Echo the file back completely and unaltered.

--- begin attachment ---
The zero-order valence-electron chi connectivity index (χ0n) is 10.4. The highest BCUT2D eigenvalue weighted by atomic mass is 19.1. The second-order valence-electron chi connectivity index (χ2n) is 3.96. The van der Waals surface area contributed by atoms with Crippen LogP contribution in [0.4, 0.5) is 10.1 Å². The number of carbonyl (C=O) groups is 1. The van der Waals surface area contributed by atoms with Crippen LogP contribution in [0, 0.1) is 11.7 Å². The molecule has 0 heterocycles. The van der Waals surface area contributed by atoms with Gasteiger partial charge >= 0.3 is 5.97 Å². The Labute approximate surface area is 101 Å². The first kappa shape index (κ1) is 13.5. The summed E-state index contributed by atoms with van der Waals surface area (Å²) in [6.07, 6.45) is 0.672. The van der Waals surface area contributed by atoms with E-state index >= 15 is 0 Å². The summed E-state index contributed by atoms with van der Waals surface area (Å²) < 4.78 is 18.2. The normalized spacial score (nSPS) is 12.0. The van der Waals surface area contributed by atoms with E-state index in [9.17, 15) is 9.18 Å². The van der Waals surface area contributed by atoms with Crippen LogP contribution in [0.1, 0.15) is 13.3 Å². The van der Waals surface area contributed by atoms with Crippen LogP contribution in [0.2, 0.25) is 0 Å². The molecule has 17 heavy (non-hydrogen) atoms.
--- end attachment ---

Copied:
The zero-order valence-electron chi connectivity index (χ0n) is 10.4. The highest BCUT2D eigenvalue weighted by atomic mass is 19.1. The second-order valence-electron chi connectivity index (χ2n) is 3.96. The van der Waals surface area contributed by atoms with Crippen LogP contribution in [0.4, 0.5) is 10.1 Å². The number of carbonyl (C=O) groups is 1. The van der Waals surface area contributed by atoms with Crippen LogP contribution in [0, 0.1) is 11.7 Å². The molecule has 0 heterocycles. The van der Waals surface area contributed by atoms with Gasteiger partial charge >= 0.3 is 5.97 Å². The Labute approximate surface area is 101 Å². The first kappa shape index (κ1) is 13.5. The summed E-state index contributed by atoms with van der Waals surface area (Å²) in [6.07, 6.45) is 0.672. The van der Waals surface area contributed by atoms with E-state index >= 15 is 0 Å². The summed E-state index contributed by atoms with van der Waals surface area (Å²) < 4.78 is 18.2. The normalized spacial score (nSPS) is 12.0. The van der Waals surface area contributed by atoms with E-state index in [9.17, 15) is 9.18 Å². The van der Waals surface area contributed by atoms with Crippen LogP contribution in [0.1, 0.15) is 13.3 Å². The van der Waals surface area contributed by atoms with Crippen LogP contribution in [0.2, 0.25) is 0 Å². The molecule has 17 heavy (non-hydrogen) atoms.